Damp and mould growth are common issues which affect many properties. Not only do damp and mould growth negatively impact the visual appeal of a property, they can also affect physical and mental health. We share the primary causes of damp and mould growth and how you can deal with it as a private or social tenant.



Damp and mould growth are often caused by excess moisture. However, establishing the cause of the excess moisture is often important in determining whether the damp and mould are a landlord’s responsibility or a tenant’s responsibility. Whilst it may not always be possible, you should attempt to find the cause of the damp and mould growth to better understand whose responsibility it is.

Penetrating Damp

Penetrating damp is the result of water penetrating through the exterior walls and into the interior of a property. This type of damp is often caused by structural issues with a property, such as cracks in the exterior walls, problems with the roof or defective guttering. Penetrating damp can also be caused by leaks.

Signs of penetrating damp can include visible patches of damp or moss growth on the exterior walls of a property, discolouration to the interior walls, blistered plaster and mould. If your property suffers from penetrating damp, it will often be your landlord’s responsibility to rectify this.


Rising Damp

Rising damp occurs when groundwater rises through the floors and walls of a property. Rising damp often occurs where a property does not have a damp course, or the damp course is defective. Generally, older properties are more likely to be affected by rising damp.

Indications that your property suffers from rising damp would include areas of damp on the interior walls which appear to travel upwards, peeling wallpaper and rotten skirting boards.

If your property suffers from rising damp, it will be your landlord’s responsibility to carry out the necessary repairs for this. Rising damp is often quite difficult to repair and is unlikely to be rectified by re-plastering alone.



Condensation is caused by excess moisture meeting a cold surface, such as a window. Condensation often occurs when a property is not ventilated or heated properly, which is a tenant’s responsibility. However, it can also be caused by inadequate ventilation and heating systems or poor insulation, which would be the responsibility of the landlord.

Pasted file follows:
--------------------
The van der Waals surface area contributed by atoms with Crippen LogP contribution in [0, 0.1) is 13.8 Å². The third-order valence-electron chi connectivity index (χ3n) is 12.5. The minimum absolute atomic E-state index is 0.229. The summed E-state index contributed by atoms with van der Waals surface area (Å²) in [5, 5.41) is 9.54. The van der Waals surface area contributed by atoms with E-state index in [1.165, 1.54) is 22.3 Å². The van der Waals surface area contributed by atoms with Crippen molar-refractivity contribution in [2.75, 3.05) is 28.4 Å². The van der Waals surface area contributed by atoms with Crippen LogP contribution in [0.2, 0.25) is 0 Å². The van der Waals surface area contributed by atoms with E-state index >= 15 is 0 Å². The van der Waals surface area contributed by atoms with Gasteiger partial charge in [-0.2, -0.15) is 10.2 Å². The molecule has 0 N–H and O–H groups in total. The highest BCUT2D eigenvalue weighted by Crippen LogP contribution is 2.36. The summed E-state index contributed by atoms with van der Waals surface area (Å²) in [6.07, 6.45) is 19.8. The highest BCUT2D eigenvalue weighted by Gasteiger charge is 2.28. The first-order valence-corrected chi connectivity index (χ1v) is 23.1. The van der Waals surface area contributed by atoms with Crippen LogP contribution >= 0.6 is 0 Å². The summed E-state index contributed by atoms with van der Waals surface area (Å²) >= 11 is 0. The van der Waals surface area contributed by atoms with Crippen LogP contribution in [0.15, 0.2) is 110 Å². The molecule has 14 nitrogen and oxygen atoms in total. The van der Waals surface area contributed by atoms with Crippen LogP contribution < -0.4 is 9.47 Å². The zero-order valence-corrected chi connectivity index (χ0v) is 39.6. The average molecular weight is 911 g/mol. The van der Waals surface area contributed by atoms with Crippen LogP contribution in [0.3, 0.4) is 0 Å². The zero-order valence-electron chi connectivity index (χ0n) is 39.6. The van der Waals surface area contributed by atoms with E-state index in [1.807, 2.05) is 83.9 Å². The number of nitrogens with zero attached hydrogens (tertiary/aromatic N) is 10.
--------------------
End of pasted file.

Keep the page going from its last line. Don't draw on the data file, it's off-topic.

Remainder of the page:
As a tenant, you are expected to take steps to prevent condensation and damp. Tips for preventing this include:

  • Opening the windows within your property for fifteen minutes in the morning
  • Using extractor fans in the kitchen and the bathroom
  • Covering pans when cooking
  • If possible, drying washing outside or using a tumble dryer
  • Opening the window and closing the door when you are cooking, showering or bathing
  • Leaving a gap between your furniture and the wall
  • Safely removing mould with mould cleaner where possible
  • Keeping your property heated properly

If a property is poorly ventilated, it may also suffer from black mould. This can cause or exacerbate several health issues, such as breathing problems or allergies. If you feel that any of the disrepair issues within your property are creating or exacerbating your health problems, be they physical or mental, it is important that you seek medical advice from your GP.

If issues with mould rise from poor ventilation and heating, this is not your landlord’s responsibility to fix. However, if you are taking the necessary steps to slow growth and you’re still finding black mould, then there are likely to be structural issues or inadequate systems in place that are exacerbating mould growth.



You can scrub mould-affected areas with a mixture of 1qt water and ½ cup of bleach mould cleaner to kill the mould. Using a soft brush, work until signs of mould disappear from the surface. However, if the mould is caused by structural issues or poor ventilation or heating systems, then the mould will quickly grow back.



You cannot clean or remove damp so it is crucial that, if your property is affected by damp and mould growth, you report this to your landlord as soon as possible.

You should inform your landlord of the disrepair issues, any damage that this has caused to your items and any affect that this has had on your health. If possible, try to report the issues to your landlord in writing (email, letter or text) so that your reporting of the issue can be clearly evidenced.

If any of your personal items, such as furniture or clothing, have been damaged as a result of damp and mould growth, you should try to take photographs of this damage.

If the damp and mould growth within your property are either caused by a repair issue or are affecting your health and safety, your landlord has a responsibility to carry out the necessary repairs within a reasonable timeframe.

As well as carrying out necessary repair works, your landlord also has a responsibility to ensure that your property is fit for habitation. If your property suffers with damp and mould growth and your landlord has not taken steps to rectify this, we could potentially assist you in proceeding with a claim against your landlord.

In line with our value of people before profits, we operate on a no-win, no-fee basis. If you are interested in pursuing a claim with us, call our team on 0808 273 0900 or request a callback.

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